Dakota Tipi First Nation is showcasing the many programs being offered at their Wellness Centre. Wellness worker Colin James says they gathered their programs together and introduced the community to all of them and explained what their Health Centre is all about. 

"We try to centralize our Dakota culture and offer what we can in all of our programs. We sit with the youth group and some of the different community members to see what they want. Our programs are community-led."

He notes they're reminding people that these services are in the community and they're trying their best to make things better for everyone.

Scott Thorsteinson, the Assistant Health Director, works with Land-Based programming, and explains they're working on language retention, cultural ceremony and how they fit into health wellness. It's a networking effort to show all with whom they collaborate. Dakota Ojibway Health Services is involved. He says they're finding the need for community members to do the work. Thorsteinson says rather than see larger organizations sending people there, they want to build it in their community, themselves. 

Maternal child health nurse Kayla Taylor is part of the current nursing team. 

"We have four nurses and a healthcare aide on our nursing team. We have a public health nurse, a home care coordinator nurse, and I'm the maternal child health nurse, and we have another nurse in home care. We each run our own programs, but we do work together as a team. We do help out in each other's different areas. I also run the Canadian Prenatal Nutrition program. I'm the coordinator and I mostly deal with children, pregnant moms, and kids up to about six years old. We work as a team. I help out in public health. I also help out in home care, we have around eight clients. In my program, personally, we have about ten clients. We offer a lot of different services: public health, we do immunizations, home care, and they do home visits with home care."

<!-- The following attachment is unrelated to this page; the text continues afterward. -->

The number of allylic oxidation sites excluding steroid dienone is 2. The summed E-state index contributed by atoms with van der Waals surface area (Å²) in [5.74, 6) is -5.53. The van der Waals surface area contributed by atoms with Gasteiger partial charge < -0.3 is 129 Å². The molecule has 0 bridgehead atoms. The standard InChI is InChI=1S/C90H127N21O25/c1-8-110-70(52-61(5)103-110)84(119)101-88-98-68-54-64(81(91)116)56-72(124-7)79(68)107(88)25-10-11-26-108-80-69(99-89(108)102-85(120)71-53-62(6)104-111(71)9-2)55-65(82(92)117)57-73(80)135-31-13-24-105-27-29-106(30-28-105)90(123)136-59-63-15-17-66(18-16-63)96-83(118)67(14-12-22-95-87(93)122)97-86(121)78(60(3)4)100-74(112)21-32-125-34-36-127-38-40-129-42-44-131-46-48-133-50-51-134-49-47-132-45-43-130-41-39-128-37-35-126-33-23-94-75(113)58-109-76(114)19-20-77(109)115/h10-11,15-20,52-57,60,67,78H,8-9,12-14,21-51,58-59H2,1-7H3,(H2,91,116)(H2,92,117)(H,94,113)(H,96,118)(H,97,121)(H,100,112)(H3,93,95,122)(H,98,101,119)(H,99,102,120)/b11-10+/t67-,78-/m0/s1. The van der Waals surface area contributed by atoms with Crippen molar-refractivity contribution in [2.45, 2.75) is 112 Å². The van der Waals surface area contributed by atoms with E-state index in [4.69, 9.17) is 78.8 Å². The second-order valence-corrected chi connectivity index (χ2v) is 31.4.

She notes her Maternal Child Health is a home visiting program, meeting with parents, children, and babies. She adds they also engage in Preschool Wellness Day when they offer different services for kids to come in and get preschool-ready. This includes occupational therapy, speech audiology, and speech pathology. 

"In some of our areas, we do struggle with getting clients engaged with some of our programs. Today is a very important day for all of our programs within the Health Centre, because it's opening up all of our different offices and areas for people to come out and see where we work in our spaces. We're trying to be welcoming to show people where we work and what we do; just trying to get more community involvement."

Taylor adds they need feedback from the community, too, while giving a lot of information about what they can provide for residents.

People came in and took tours of their various displays and offices and booths with information. 

She notes she's excited about plans to bring in more nurses. 

"When I started, we had 22 nurses and got a home care coordinator. We also had a nurse for the Aboriginal Diabetes Initiative program, so we started adding to our nursing team and we didn't have any healthcare at the time, but we do have a full-time healthcare aide now. I think we're looking at hiring another part-time healthcare aide to help out. I think that we can only get better the more that we can provide. It seems like every year, there are more needs for more help and more support in our areas. We're looking at expanding a lot of programs." 

Taylor adds there is also more need for staff to work with recreation with elders. 

Stay posted for more news stories of Dakota Tipi First Nation's services for its community.